Divine Director (part I)

My reading over the summer has been sporadic to say the least. I constantly jump from ‘Organic Community’, ‘The Empty Space’, ‘The Shifting Point’ (another Peter Brook book), ‘The Invisible Actor’ by Yoshi Oida and now into my more theologically heavy tomes, ‘God’s Theatre’ and ‘Transforming Fate and Destiny’. Books move from the top of the pile to the bottom frequently as my interest and whims change day by day. This reading is also interrupted by revision on theatre practitioner’s theories in preparation for ‘The Workshops’ running the first couple of weeks of term. Add to this the inevitable daily activities of a wife wanting to do those household chores put aside for the holiday season and you have all the ingredients for a mental meltdown!

There has been, however, some exciting and recurring themes coming through in my research and one of which is particularly helpful for me for a couple of reasons.

For those of you who have been reading for some months now will know, I have struggled with the idea of ‘God’s will’ and how one should discern it; the theological balancing of the providence of God and free will. My evangelical background has led me towards an understanding of God as having a plan for each of our lives and has a map of how our lives should be lived. This means that listening prayer becomes really important to discern which decisions one should make in order to be aligned to His will. This discernment is not a perfect solution as you can never be totally sure you’ve heard him right (if at all!) and so confusion and doubt creep in. The pray-er justifies decisions and outcomes depending on how confident they are that it was God’s will in the first place. This is an adequate theological standpoint and I’m sure there is some truth in it. It does lead to, however, some Christians proclaiming knowledge of God’s one and only will and leading many down destructive or damaging paths. I want to clarify, I don’t think everyone claiming to hear God’s voice in a situation is leading people into destructive or damaging paths but sometimes it has happened.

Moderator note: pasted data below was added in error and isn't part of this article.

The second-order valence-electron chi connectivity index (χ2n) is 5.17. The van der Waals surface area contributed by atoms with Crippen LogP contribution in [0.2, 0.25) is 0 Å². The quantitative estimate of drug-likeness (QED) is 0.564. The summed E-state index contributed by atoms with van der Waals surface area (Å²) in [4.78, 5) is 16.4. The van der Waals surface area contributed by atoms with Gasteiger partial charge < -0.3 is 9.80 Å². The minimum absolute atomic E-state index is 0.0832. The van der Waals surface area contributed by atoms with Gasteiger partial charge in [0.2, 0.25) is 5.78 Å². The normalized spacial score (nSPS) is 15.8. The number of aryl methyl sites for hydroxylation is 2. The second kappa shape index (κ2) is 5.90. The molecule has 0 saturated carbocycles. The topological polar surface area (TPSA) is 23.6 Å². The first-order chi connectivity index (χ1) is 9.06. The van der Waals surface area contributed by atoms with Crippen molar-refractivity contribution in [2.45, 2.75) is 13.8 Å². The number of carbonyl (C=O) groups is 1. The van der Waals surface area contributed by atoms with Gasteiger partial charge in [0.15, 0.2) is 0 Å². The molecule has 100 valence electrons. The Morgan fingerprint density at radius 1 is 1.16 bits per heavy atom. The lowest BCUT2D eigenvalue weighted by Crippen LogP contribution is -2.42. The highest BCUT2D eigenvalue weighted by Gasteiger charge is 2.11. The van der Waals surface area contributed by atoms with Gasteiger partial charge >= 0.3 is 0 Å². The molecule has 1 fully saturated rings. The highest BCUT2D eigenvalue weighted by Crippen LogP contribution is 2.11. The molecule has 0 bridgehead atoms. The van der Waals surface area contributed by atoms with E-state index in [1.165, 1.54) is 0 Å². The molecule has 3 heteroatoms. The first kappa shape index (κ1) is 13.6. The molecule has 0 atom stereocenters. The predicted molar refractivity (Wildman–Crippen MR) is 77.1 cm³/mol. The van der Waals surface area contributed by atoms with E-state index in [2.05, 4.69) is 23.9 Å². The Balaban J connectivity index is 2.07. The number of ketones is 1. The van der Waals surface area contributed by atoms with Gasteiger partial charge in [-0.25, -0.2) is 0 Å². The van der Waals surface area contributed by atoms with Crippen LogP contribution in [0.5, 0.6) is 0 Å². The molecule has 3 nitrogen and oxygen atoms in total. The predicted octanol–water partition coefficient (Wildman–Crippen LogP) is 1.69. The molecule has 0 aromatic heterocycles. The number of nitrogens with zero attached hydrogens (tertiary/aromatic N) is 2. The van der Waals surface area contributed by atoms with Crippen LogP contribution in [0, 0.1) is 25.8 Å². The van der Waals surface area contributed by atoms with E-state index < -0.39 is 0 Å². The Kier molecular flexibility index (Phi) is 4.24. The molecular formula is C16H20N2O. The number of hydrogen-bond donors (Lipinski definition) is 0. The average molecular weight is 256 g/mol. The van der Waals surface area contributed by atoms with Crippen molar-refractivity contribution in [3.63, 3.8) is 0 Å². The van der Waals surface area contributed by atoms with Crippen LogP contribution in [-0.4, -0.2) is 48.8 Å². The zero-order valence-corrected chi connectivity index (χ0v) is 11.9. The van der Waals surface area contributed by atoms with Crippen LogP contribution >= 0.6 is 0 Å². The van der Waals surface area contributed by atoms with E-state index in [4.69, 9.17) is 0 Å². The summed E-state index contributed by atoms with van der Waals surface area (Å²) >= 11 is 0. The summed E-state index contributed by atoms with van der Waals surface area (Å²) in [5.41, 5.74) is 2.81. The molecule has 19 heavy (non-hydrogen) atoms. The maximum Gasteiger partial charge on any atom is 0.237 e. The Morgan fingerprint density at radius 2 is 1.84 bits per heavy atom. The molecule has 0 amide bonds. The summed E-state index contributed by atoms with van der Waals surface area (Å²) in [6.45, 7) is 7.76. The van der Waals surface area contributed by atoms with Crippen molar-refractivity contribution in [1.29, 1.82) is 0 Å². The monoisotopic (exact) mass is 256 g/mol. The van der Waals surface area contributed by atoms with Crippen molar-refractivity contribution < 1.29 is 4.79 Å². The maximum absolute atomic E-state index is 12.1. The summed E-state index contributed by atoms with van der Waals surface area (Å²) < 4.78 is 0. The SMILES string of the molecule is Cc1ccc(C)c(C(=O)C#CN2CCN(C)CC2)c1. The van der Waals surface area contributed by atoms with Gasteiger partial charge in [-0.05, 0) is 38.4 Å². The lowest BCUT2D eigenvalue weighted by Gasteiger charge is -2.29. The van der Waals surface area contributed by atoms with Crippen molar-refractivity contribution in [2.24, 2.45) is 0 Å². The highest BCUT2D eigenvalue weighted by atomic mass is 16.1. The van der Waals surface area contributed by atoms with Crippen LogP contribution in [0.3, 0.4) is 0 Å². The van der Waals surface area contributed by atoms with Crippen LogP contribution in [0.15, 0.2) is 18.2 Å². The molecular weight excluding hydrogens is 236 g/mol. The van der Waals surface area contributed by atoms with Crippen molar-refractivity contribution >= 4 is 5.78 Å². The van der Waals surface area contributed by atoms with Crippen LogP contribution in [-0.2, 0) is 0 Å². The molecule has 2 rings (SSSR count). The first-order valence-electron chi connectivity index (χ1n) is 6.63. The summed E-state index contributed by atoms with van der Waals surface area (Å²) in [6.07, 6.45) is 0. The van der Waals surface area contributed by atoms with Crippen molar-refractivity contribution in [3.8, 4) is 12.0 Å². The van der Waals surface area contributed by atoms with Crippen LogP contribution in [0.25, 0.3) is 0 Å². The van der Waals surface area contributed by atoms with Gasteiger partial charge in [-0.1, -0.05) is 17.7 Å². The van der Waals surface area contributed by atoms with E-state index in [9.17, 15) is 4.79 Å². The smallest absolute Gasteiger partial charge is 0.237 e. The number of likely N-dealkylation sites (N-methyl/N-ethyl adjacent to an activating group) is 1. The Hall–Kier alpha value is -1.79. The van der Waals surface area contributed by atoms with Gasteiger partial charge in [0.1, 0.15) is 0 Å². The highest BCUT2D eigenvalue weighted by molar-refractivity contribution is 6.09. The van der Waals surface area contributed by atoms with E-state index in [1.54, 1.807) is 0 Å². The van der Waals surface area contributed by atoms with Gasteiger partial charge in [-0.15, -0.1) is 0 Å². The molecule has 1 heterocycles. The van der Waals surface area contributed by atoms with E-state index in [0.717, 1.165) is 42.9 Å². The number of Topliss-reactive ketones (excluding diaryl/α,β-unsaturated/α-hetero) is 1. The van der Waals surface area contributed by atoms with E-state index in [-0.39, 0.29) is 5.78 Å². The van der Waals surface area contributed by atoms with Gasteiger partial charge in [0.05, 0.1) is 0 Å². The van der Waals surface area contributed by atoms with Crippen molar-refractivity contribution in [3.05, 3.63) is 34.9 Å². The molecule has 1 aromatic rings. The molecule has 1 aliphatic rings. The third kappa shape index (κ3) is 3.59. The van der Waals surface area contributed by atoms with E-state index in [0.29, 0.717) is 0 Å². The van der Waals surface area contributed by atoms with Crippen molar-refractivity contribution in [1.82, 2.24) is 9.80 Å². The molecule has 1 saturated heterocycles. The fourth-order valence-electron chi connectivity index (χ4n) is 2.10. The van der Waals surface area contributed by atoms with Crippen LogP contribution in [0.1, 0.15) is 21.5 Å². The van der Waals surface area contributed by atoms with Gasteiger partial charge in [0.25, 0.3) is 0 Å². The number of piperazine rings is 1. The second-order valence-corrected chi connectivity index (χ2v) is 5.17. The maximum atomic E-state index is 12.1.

I struggle when new Christians come to this teaching. Having heard a gospel of grace and cleansing of bad decisions made, they are then pressured to hear God’s will in how to live their lives now and when they make one wrong decision then it’s hard not to feel like you’re not good enough to be a Christian because you’ve messed up God’s plan again!

Joseph Myers in ‘Organic Community’ suggests;

‘A theology of God as master planner implies that God has a purpose – even one purpose – for your life and it’s your lifelong job to pursue it, identify it, and live it out. The gospel becomes, “God has a plan for your life.” God has planned the job, the life partner, the house, the child, and so on. He wants nothing more than our cooperation with his plan. A theology of God as organic order, however, allows for collaboration with him. We are privileged to participate with him in the forming of our future. He invites our ideas, our energy, our creativity, our perspective. He gives up a measure of control to facilitate relationship with us and to demonstrate his love.’